Cabin Fever (2003)
Throw out all your foolhardy preconceived notions of what you believe to be mans greatest endeavor. Fire, the wheel, antiseptics, flight? Toss them all in a big garbage can, because Cabin Fever is the greatest single thing human beings have ever and will ever create. I hear a select few countering, What about the Renaissance? Oh yeah, did the Renaissance have gratuitous nudity? Wait, scratch that. Did the Renaissance have indulgent nude scenes involving the former Yellow Power Ranger? I think not. Did your fancy-smantzy Renaissance have dogs ripping people apart, backwater yokels who perform kung fu and hobos being set on fire? Thats what I thought. Now who looks like the fool? If I had to live in a Cabin Fever-less world, I would hope it would collapse upon itself, because humanity shouldn’t have to continue without this movie.
Cabin Fever is a delirious new horror film tweaking all the clichés and expectations of horror. Five friends who have just graduated from college rent a secluded cabin for a weekend. Then their numbers start dwindling through horrific killings. The brutal murderer? A flesh eating bacteria infecting their numbers, ravaging inside them and making flesh fall off like loose cheese on a pizza.
Once the group discovers that one of their friends has become infected they without hesitation quarantine her in a shed. They make failed attempts at getting outside assistance but are pushed back into the hot zone. Their fears and distrust manifest, and what was intended to be a sexual romp in he woods (we all know how that goes in horror flicks) has turned into a microcosm of Lord of the Flies meets Evil Dead II, with a dash of Night of the Living Dead.
What elevates Cabin Fever from similar brainless exercises in mutilating sexually active teens is its self-awareness and constant humor. It plays upon horror staples, particularly the notion of a nation of creepy backwoods folk waiting to take advantage of lost teens. Cabin Fever proudly wears its horror influences on its sleeve. The film is also relentlessly hilarious in its tongue-in-cheek self-awareness. I was laughing all the way through. The film even ends in an inter-racial ho-down with banjos!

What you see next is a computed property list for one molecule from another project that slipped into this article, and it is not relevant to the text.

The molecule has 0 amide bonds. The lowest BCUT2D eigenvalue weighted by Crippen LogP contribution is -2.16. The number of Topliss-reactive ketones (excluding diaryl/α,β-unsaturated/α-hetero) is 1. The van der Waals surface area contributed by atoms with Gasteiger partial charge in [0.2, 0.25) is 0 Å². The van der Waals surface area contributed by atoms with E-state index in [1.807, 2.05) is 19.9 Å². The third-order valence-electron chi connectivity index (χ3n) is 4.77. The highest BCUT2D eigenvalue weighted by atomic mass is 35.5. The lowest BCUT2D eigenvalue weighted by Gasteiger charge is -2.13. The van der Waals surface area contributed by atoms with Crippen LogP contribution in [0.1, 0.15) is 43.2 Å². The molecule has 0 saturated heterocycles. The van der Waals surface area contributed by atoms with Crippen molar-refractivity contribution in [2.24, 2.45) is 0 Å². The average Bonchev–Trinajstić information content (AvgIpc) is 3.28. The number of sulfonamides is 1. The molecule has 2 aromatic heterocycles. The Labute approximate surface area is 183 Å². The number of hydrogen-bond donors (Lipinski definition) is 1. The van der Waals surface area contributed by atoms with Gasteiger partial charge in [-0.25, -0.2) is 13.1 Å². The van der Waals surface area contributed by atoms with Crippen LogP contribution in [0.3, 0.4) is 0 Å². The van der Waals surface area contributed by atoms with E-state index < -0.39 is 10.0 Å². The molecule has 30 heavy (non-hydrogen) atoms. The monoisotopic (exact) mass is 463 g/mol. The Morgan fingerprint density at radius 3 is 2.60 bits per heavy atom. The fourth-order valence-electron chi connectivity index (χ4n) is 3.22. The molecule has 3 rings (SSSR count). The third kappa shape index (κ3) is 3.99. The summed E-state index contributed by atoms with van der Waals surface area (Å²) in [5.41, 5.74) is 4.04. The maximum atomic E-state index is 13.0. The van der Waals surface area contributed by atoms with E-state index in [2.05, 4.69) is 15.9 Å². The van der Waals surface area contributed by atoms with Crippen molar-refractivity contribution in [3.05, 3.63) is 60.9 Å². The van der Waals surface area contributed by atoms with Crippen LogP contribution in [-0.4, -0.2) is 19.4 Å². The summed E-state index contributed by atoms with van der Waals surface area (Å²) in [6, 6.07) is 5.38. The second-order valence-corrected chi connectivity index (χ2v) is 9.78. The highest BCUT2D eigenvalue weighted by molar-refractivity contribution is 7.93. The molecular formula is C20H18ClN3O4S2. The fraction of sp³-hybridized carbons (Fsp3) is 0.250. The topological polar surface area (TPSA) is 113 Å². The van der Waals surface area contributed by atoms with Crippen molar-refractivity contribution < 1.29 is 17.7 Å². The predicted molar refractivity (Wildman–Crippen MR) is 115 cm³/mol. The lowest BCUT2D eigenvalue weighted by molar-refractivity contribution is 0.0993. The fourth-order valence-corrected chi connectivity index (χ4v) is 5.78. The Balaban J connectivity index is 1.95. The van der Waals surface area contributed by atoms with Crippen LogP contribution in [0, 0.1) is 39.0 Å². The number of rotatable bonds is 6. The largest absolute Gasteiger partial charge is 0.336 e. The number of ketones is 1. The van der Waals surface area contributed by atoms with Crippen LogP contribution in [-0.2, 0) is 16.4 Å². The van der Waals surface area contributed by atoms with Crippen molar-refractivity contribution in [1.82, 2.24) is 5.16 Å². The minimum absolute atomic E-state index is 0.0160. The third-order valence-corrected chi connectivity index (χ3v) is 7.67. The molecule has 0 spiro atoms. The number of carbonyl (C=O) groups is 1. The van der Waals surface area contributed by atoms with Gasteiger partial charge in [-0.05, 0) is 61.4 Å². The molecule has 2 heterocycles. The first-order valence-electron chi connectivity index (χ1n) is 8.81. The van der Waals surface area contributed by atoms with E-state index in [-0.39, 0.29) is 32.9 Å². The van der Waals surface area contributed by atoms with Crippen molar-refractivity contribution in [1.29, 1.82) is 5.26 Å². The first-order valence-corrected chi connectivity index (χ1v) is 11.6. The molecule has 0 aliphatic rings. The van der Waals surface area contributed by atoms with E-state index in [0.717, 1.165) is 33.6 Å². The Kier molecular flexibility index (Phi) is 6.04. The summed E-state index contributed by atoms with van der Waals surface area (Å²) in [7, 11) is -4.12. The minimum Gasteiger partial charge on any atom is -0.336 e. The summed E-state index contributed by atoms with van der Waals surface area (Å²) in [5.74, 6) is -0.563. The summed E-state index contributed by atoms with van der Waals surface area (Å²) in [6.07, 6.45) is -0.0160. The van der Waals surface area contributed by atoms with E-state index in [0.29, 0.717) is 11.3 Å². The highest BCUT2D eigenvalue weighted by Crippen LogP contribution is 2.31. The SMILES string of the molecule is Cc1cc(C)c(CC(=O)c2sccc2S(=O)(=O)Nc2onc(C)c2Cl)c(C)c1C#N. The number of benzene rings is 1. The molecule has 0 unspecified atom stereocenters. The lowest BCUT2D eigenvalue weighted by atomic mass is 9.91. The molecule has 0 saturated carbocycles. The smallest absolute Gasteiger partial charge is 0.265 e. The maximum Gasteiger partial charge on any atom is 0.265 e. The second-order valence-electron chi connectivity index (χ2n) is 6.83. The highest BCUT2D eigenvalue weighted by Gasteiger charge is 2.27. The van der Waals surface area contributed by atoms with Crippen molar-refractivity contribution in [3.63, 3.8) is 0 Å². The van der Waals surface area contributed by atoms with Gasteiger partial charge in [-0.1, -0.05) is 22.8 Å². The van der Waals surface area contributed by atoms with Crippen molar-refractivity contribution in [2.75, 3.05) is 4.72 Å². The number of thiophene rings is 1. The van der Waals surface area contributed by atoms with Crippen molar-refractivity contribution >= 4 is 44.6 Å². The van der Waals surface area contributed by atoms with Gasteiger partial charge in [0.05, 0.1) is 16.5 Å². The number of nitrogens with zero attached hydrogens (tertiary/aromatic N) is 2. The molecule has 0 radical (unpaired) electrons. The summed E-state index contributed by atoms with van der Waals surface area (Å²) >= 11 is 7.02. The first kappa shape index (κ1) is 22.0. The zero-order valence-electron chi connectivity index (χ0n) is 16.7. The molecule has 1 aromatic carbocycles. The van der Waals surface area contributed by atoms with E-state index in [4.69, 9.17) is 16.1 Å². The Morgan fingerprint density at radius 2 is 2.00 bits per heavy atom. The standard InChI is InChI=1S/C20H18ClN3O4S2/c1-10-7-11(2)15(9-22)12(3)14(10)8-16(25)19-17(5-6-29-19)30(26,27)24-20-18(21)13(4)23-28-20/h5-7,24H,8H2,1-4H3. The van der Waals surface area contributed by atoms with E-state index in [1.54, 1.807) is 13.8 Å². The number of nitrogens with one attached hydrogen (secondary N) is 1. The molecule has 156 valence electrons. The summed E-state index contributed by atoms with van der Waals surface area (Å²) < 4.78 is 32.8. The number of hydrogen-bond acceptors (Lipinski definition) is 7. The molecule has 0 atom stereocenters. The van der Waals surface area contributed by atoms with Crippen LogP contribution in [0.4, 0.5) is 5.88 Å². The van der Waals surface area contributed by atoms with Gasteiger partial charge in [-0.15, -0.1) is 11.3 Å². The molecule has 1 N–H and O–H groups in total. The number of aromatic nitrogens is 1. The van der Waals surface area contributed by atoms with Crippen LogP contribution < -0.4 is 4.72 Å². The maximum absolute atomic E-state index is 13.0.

The film isn’t so much scary, though it does have a few shares of scares. The film also isn’t as gory as youd believe, but when it shows the gory goods Cabin Fever swings for the fences. Interesting enough, someone on the Cabin Fever crew actually suffered an attack by flesh-eating bacteria in their life and claims the gruesome makeup to be 100 percent authentic.
Writer/director Eli Roth’s Cabin Fever is a scream. He has an amazing sense of visuals and creates a vivid picture of doom. He displays a sickly entertaining sense of humor, much like Sam Raimi and Peter Jackson did before they went Hollywood. The photography is great, the disgusting makeup is skin-crawling (perhaps a more appropriate term than intended) and the performances are dead-on camp. Each of the characters fits into a horror archetype from innocent girl next-door (who gets infected first), sexy brunette vamp, loudmouth drunkard and nice guy who lacks confidence (Rider Strong of Boy Meets World).
Now some will take umbrage to the fact I’m giving a goo-filled horror flick such a high rating. Cabin Fever is the most fun I’ve had at the movies in some time, and is perfect for getting a group of your friends together to experience. I couldn’t ask for more breezy entertainment from a movie. You know what else your fancy Renaissance didn’t have? People swallowing their harmonicas. I’m pretty sure they didn’t have that. Take that harmonica-less Michelangelo, you hack!
Nate’s Grade: A